Technique Index

Most of these posts are notes on links to good tutorials by other people, but some are tutorials written by me.

There’s a huge amount of good sewing guidance from these sites :
University of Kentucky – pdfs with line diagrams, not very visual.
sew4home – blog post style with photos (and many ads), search box at top.

Basting/ tacking – by hand, machine, basting tape

Bias tape
Cut and fold your own fabric, including special sewing machine feet.

Bias binding
Bias binding covers over an edge, and is visible from both front and back of that edge.
Bias binding, couture application, photo tutorial by Brooks Ann Camper.
pdf on binding from The Sewing Place.
Corners in binding, brief instructions for every type in this tutorial from Wearing History.
A lengthy photo tutorial from Sew4Home has many tips on making bias strips, also instructions for ’quick and easy’ application of bias binding with a single line of machine stitching.

Bias facing is a bias strip also applied as an edge finish but visible from only one side of the fabric. Most tutorials for this give very wrinkled results, I’m working on a post about how to avoid all the causes of distortion.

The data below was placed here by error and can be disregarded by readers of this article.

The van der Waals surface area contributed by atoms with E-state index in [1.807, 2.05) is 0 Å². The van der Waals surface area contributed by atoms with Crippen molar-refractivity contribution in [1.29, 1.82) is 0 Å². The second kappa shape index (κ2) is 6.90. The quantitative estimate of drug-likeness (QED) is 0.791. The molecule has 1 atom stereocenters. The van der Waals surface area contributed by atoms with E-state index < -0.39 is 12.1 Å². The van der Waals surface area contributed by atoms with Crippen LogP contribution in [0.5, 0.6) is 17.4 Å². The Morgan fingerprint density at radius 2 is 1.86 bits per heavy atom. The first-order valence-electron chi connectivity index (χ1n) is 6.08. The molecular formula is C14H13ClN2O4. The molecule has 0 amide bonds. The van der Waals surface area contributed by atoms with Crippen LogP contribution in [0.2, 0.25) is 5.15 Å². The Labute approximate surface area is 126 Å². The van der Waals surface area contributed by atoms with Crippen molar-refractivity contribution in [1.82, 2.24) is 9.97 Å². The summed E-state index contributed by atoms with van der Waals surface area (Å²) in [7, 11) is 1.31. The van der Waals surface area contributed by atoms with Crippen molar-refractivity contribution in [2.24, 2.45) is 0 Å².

Burrito method
Examples of using it for lined yokes, lined dresses, finishing a shawl collar.

Basic machine sewn and 4-step buttonholes
Hand sewn buttonhole

Making the collar piece :
Tutorial on assembling collars, not attaching them, by Mary Danielson Perry at WeAllSew. (Of course use your own brand of machine, the Reverse Pattern foot is the basic all purpose foot. Plus your own edge-stitch foot.)
Making a perfect point by David Page Coffin in Seamwork magazine.
Attaching a Band Collar :
I don’t know why everyone describes the most difficult way of doing this. Here’s a detailed photo tutorial on attaching a band collar in easy steps, from Andrea Brown of Four Square Walls.
Similar method with some added tips in a photo tutorial from Wardrobe By Me for sewing a collar band. Of course you can add a main collar piece before sewing the two band pieces together, as in Andrea Brown’s tutorial.
Here’s another less traditional way of attaching a banded collar – a pdf by Lynn Cook of Australian Stitches.

Pivot round a curve
Matching curves – second half of post
Sewing inward and outward curves, from sew4home

Cutting out – is always shown with the pattern on the left of the scissors. I get better results with the pattern on the right. Odd I know, but try it and see which works best for you. I haven’t got steady enough hands to use a rotary cutter without a ruler. And I use pins about every 4″/10cm, more round a sharp curve. But I do find it’s worth the extra work of drawing round the pattern onto the fabric and then cutting on the drawn line – I get a much better result than trying to copy the edge of paper.

Piece and decorate (Sewingplums)